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How will Indonesia pull off world's largest single-day election?

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Indonesian election commission workers in superhero costumes delivering ballot boxes for the upcoming general elections in Surabaya. More than 191 million Indonesians are eligible to cast their ballots on Wednesday to elect a new president and several thousand lawmakers.

Jakarta

INDONESIA will deploy about 7.2 million poll workers, more than the population of Singapore, to wrap up the world's largest single-day democratic election in just six hours.

More than 191 million Indonesians are eligible to cast their ballots on Wednesday to elect a new president and several thousand lawmakers to the national and local legislatures.

The archipelago of more than 17,000 islands - that would stretch from New York to Alaska - will have 810,329 polling stations, data from the General Elections Commission show.

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In a rematch of the 2014 elections, President Joko Widodo is pitted against former general Prabowo Subianto. Both have sought to keep the focus of the seven-month long campaign on bread and butter issues like the price of staples, jobs and the economy, though religious identity politics was a constant election theme in the world's largest Muslim-majority nation.

The simultaneous legislative elections mean there are more than 245,000 candidates in fray for about 20,000 seats for provincial and municipal bodies. That makes it the world's largest single-day election, according to the International Foundation for Electoral Systems.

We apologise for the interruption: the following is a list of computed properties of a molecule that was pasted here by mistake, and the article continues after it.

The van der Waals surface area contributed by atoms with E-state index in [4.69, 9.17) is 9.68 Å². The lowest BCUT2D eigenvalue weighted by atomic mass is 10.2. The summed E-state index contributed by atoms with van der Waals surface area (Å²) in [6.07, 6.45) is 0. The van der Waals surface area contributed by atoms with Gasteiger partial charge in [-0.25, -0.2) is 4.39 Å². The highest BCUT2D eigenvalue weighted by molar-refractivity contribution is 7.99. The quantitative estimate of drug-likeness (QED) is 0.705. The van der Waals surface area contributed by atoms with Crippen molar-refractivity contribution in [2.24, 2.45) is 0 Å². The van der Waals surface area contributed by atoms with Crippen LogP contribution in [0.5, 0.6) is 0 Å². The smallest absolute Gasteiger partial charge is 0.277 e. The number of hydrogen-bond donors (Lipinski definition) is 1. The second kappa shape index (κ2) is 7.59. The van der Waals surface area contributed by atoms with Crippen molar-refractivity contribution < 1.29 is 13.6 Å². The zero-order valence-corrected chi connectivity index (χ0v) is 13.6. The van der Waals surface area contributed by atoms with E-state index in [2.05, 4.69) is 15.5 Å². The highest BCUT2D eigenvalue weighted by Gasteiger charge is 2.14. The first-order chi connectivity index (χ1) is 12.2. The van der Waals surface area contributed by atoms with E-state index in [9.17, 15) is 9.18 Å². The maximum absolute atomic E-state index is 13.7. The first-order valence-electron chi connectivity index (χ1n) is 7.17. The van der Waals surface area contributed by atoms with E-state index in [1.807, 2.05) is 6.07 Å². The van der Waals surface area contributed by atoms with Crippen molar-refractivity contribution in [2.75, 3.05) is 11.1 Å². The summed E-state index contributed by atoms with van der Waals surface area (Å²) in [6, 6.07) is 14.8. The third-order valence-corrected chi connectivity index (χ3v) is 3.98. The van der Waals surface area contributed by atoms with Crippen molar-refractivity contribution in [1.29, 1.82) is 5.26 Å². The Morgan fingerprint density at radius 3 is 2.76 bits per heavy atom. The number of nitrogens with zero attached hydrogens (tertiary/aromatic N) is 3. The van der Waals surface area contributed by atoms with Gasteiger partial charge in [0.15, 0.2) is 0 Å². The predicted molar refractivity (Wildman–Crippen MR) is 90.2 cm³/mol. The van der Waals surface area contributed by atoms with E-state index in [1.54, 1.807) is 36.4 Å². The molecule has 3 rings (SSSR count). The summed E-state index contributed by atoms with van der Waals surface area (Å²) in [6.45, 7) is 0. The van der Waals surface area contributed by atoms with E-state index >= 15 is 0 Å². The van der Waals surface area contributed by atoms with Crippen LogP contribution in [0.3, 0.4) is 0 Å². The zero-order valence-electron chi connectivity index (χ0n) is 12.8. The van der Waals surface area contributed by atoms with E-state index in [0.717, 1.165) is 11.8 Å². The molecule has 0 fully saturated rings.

Voting will begin at 7am in the world's third-largest democracy behind India and the United States with West Indonesia, including Jakarta, closing the poll two hours after it ends in Papua. Unofficial quick count results are expected to trickle in about two hours after voting closes in the west, while official results will take several weeks.

While the country has been organising single-day presidential voting since the first democratic election in 1999, holding legislative elections concurrently might pose challenges, according to Alexander Arifianto, research fellow with the Indonesia Program at the S Rajaratnam School of International Studies in Singapore.

The simultaneous elections could "create unexpected complications that might test the system," Mr Arifianto said. "That's going to create a big headache for KPU," he said referring to the election commission.

With Mr Prabowo alleging widespread irregularities in the voter list and promising a legal challenge in the event of another defeat, a lengthy court battle may ensue once the official results are declared.

Mr Prabowo, who lost to Mr Joko by about 6 percentage points in the last election in 2014 initially refused to concede and moved the constitutional court, which threw out the case.

The elections to the lower house of Parliament is seen as the most important among the legislative polls with 16 political parties in fray.

Political parties failing to secure 4 per cent of the national votes will miss out on having any members in the house, which wields considerable sway over government policies, according to revised rules. BLOOMBERG